Nonbuilding construction decreased 1% to $103.3 billion, but there was a 26% gain for highways and bridges, boosted by the start of a $500 million bridge project in South Carolina.


During the first eight months of 2001, nonbuilding construction increased 9% over the same period last year.


On the other hand, the value of construction put in place in August totaled $845.5 billion, a 1% decrease from July and a 3% drop from the year’s high in April, according to an Oct. 1 Census Bureau report.


"These figures show that construction, as well as other sectors, had stopped growing even before the tragedies of Sept. 11," said Ken Simonson, chief economist for the Associated General Contractors of America. "Unfortunately, those events are likely to put a halt to many construction projects until owners can reassess their financial situation. I expect to see a further decline in construction across the board, followed by very limited categories of expansion in the next few months."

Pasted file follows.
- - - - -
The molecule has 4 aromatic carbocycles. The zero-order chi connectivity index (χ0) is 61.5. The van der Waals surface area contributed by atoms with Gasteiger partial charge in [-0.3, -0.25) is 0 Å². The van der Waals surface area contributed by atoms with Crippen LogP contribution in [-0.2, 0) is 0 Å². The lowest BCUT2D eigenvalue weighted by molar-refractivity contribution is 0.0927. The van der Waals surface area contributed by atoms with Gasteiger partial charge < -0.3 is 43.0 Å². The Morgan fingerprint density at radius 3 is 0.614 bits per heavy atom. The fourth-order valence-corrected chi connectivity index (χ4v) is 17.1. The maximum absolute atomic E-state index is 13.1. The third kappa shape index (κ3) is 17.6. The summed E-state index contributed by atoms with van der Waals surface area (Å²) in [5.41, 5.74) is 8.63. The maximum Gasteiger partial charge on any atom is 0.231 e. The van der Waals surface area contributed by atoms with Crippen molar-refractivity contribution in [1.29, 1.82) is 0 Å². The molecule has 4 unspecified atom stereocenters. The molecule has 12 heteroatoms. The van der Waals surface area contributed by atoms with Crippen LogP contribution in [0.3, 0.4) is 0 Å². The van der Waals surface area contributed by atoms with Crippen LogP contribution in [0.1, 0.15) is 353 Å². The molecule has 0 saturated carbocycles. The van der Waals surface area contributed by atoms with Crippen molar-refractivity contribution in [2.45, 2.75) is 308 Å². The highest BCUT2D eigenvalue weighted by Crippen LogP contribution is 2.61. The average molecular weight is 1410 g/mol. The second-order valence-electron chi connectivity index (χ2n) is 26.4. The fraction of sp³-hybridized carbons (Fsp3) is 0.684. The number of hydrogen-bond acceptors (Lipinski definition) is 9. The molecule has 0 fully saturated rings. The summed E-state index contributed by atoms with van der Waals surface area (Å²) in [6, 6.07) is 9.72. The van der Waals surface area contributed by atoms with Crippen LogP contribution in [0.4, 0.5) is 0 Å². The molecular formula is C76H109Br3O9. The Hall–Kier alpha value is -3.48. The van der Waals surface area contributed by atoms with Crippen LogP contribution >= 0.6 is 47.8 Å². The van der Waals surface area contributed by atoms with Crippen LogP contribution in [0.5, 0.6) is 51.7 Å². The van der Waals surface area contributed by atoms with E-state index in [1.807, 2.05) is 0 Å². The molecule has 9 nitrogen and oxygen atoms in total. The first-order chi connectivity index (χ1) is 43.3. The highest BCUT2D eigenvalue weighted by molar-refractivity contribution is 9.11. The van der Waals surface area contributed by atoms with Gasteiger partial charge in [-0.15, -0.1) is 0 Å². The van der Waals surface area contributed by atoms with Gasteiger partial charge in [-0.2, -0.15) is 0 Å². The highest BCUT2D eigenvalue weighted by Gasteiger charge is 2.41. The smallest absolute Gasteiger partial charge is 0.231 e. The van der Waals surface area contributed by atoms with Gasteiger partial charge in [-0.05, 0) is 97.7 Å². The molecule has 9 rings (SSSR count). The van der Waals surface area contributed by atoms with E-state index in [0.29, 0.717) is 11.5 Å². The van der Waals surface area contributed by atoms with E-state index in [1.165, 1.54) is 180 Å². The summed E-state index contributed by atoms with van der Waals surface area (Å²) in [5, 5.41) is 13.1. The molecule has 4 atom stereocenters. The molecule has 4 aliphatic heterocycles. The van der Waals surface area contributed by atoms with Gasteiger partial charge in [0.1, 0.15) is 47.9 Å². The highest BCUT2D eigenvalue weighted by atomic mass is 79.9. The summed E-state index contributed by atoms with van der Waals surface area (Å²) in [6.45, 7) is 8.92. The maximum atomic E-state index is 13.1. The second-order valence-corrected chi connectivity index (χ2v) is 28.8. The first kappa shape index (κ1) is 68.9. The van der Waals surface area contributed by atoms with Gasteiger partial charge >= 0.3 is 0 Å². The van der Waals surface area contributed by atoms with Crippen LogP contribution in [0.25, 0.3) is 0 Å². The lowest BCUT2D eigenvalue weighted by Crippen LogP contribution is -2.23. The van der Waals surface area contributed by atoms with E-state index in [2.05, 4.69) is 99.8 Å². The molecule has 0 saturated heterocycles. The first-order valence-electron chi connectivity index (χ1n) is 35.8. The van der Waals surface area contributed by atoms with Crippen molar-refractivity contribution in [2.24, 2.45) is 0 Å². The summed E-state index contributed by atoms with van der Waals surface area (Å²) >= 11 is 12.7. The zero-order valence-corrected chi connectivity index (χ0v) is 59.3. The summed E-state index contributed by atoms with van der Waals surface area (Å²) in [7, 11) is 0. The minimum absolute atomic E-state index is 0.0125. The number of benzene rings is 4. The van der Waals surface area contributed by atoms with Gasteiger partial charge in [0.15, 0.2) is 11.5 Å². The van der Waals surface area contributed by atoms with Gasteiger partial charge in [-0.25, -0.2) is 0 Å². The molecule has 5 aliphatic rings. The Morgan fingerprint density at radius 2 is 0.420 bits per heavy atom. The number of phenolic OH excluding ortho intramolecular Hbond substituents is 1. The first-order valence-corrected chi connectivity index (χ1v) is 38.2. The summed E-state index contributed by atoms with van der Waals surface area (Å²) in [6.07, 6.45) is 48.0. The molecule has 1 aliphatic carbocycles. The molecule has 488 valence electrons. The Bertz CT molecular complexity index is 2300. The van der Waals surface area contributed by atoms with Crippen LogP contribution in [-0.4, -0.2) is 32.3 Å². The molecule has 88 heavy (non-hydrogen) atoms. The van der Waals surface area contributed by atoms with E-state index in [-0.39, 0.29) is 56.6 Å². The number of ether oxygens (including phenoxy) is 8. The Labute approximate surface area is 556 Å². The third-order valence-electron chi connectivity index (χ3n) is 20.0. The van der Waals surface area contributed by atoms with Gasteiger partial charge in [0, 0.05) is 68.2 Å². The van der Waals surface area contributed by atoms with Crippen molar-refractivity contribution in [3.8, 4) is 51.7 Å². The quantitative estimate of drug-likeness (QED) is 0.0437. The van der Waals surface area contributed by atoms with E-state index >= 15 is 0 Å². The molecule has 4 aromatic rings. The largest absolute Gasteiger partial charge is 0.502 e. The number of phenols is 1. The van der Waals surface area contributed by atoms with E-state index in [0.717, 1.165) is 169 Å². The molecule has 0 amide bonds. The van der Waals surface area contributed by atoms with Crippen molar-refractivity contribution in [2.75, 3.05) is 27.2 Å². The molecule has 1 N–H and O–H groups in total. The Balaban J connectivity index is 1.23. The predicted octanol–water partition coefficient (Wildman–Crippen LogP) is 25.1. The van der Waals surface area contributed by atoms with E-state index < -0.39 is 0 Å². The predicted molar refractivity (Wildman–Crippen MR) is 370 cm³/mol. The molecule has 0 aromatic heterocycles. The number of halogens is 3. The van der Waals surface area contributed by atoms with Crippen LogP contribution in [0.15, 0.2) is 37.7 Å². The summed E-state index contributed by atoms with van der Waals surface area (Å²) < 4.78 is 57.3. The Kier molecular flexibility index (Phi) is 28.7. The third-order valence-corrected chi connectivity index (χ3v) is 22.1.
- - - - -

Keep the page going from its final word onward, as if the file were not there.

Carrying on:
Highway construction dropped nearly 10% from July to August.


"I expect that public construction will hold up better than private in the near term, because projects like highways and schools do not require a positive cash flow," Simonson said. "However, declining tax receipts, particularly at the state and local level, are likely to cause many public projects that do not relate to security enhancements to be canceled or deferred."




Gehl decides not to sell


Citing a weakening economy and "inadequate" or "highly conditional" offers, Gehl Co. announced Sept. 26 that it would not sell itself. The West Bend, Wis., company had announced on May 11 that it would consider a sale.